Improving rail transport, by ensuring the continuity of the service and its legibility beyond the Strasbourg-Molsheim corridor
Linking the BRT with other modes of transport, as well as the frequency of evening services, in order to adapt to certain uses, particularly leisure activities
The safety and signage of cycle lanes
Getting people to and from bus stops and stations, as car use is exacerbated by the difficulty of accessing these facilities
Access to employment areas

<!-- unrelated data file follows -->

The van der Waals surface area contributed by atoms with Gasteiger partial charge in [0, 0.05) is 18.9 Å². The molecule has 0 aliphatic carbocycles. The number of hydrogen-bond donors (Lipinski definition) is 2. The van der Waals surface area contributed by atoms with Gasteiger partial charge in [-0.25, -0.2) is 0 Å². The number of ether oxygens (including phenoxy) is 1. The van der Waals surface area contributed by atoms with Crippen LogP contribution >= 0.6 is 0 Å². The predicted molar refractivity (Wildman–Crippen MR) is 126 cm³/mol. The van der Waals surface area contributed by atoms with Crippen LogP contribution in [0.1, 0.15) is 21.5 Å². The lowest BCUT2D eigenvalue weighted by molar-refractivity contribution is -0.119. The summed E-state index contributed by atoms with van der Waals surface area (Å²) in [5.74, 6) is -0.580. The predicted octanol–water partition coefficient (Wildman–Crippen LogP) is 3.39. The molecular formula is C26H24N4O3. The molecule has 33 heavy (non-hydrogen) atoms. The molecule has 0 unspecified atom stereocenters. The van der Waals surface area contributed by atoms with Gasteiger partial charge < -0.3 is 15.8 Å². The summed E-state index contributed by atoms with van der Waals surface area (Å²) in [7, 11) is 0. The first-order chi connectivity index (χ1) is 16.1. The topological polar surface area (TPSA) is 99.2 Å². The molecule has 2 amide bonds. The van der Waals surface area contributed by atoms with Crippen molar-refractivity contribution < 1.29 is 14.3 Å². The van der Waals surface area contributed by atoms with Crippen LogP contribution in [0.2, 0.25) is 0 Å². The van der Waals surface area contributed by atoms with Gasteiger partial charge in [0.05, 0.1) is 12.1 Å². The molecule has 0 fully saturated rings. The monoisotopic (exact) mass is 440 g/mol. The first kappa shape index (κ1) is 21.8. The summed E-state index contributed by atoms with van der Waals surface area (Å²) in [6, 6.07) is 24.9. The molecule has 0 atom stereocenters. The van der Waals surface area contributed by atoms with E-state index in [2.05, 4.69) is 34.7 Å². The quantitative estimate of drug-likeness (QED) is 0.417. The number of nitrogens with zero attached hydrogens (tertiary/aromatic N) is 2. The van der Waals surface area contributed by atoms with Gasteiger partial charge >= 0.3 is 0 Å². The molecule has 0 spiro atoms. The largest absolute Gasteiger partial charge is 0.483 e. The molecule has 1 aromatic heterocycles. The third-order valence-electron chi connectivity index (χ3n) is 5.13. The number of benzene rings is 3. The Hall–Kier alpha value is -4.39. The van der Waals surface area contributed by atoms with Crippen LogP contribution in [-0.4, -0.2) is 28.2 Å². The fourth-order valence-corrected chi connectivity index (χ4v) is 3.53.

Based on this diagnosis, an action plan has been drawn up, involving the PETR, the EPCIs, the region and the département. Each point sets out the challenges of the action, those involved and its cost. The PETR’s action focuses in particular on short-distance car-sharing, in order to democratise and promote its use. The aim is to work with local businesses to encourage home-to-work journeys, and with local authorities on home-to-services journeys. Communication on good practice is at the heart of the action, and the car-sharing system is common to all three EPCIs. To carry out this mission, the PETR has been partially delegated responsibility. A number of funds have been mobilised for this action, including subsidies from France Mobilité, as well as departmental funds for the study. Consultation of the parties involved in such an action is necessary. To this end, the PETR is working with small businesses, local associations and local residents. Ultimately, the PETR is seen as a facilitator and a centre of expertise. By bringing together the various players in the area working on this and related issues, it reduces the number of contacts, for the regional authorities for example. Those involved in employment also see the PETR as a privileged interlocutor and provider of solutions. The experience of the Pays de Bruche-Mossig illustrates the fundamentals of the implementation of mobility competence, whether exercised directly by the PETR or by its members. On the one hand, it is a question of producing precise knowledge of the area, beyond common representations. To this end, the diagnostic study provides an overview of the data on the area, enabling a well-founded representation to be forged, on which to build a strategy that responds to concrete issues. On the other hand, a multitude of players are active in the field of mobility. Coordinating them and meeting the many needs expressed - interconnection of living and employment areas, access to services and leisure activities, etc. - requires areas for consultation, discussion and joint management. The Pays level is particularly relevant in this field, at the interface between the political and administrative levels and their stakeholders.